Still, the full extent and magnitude of China’s interest in this South American country is not entirely clear. Evan Ellis, a professor of national security studies at the National Defense University in Washington, argued that it is not so much that China has a particular interest in the country, but that it is just giving Suriname the same attention it has granted to the rest of natural-resource-rich South America. “It is not a matter of zeroing in [on Suriname], but just not overlooking it like the rest of the world is doing,” Ellis said.
Suriname: A Mixed Bag
Ellis, who taught as a visiting professor in Paramaribo’s university, said the natural resources -- such as oil, iron and copper -- that make South America so attractive to foreign investors are present in Suriname, too, but that other factors make Suriname less appealing.
The unique language (Dutch and Creole variations) and culture (a bewildering mixture of European-African-Asian influences), as well as the inadequate transparency of its economy and markets, have made some Western investors wary of Suriname. “But since China is already facing a language and culture barrier with the rest of the [South American] continent [anyway], there is no reason for [it] to turn a blind eye to Suriname,” Ellis said.
According to former ambassador Yuan, China’s interest in Suriname is purely altruistic: It insists it is simply establishing “solidarity” with another developing nation, and that it has no intention of making the country a “cultural colony.” In fact, the Asian superpower has avoided interfering in local politics by maintaining cordial ties with Suriname’s President Desi Bouterse, a former military dictator who was elected president -- but who is also widely regarded as having committed gross human-rights abuses and engaged in drug trafficking.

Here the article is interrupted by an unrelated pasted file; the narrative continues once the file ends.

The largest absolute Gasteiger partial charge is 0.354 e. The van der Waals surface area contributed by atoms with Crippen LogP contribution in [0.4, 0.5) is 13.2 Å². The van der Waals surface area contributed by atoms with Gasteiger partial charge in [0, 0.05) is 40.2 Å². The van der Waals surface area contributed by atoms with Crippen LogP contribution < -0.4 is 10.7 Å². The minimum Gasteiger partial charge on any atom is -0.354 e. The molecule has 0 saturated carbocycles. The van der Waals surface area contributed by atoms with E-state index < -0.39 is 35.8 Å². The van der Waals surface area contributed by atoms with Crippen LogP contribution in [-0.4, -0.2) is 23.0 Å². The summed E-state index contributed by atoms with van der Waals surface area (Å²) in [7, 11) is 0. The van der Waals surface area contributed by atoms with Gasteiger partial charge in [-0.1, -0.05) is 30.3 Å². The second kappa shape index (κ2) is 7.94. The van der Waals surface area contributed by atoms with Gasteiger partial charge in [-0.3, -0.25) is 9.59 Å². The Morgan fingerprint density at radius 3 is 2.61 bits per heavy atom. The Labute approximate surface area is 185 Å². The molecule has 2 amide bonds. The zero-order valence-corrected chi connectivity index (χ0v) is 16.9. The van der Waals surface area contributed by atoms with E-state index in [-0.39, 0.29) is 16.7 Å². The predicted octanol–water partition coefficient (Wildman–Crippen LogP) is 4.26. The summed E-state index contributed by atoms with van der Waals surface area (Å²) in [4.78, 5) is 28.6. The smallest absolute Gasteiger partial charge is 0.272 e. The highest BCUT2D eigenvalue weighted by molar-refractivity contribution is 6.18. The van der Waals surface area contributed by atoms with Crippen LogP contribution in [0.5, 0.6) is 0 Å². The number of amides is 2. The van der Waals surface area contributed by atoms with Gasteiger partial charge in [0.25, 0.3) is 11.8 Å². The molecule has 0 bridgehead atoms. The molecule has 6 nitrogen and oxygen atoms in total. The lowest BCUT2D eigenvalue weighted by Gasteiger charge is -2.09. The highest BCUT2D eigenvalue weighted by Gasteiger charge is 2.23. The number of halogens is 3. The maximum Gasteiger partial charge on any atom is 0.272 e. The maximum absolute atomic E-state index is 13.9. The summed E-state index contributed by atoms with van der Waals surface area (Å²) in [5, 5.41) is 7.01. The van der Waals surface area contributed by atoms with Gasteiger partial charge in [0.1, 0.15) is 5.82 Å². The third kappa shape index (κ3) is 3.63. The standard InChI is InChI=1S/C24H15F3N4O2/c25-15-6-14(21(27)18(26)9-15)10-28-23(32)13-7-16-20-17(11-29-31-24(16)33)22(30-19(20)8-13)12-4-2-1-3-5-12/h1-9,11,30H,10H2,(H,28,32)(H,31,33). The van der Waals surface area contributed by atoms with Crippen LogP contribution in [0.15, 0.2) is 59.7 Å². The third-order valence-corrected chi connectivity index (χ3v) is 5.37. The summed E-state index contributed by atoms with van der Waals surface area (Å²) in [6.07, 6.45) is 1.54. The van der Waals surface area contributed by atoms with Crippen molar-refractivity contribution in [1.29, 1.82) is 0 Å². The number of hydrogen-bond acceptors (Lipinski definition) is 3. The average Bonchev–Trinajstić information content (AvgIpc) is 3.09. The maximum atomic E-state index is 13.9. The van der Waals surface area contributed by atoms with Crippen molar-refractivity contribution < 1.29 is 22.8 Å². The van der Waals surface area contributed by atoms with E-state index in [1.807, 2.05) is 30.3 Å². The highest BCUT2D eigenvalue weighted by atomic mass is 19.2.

As leader of the National Democratic Party, Bouterse was easily elected as Suriname’s president in July 2010. His candidacy was not at all hindered by the fact that he was a fugitive from Interpol at the time of the poll, that he is a convicted cocaine smuggler, and that he allegedly played a role in the killing of 15 members of the opposition in December 1982, when he ruled as a military dictator.
Now 68 years old, Bouterse has a peripatetic and eccentric background -- he never finished high school and joined the armed forces of the Netherlands at age 23. He returned to Suriname two weeks before the country gained its independence from the Dutch in 1975, and joined the coup d’etat that overthrew the democratic government of Henck Arron five years later. Bouterse then became the head of a military-run state, which imposed an evening curfew, censorship and a ban on political parties,. among other repressive measures.
On Dec. 8, 1982, 15 young Surinamese men who openly criticized Bouterse’s dictatorship were taken from their beds and brought to the government headquarters where they were tortured and shot dead, thereby creating a chill between Suriname and western nations, particularly Holland.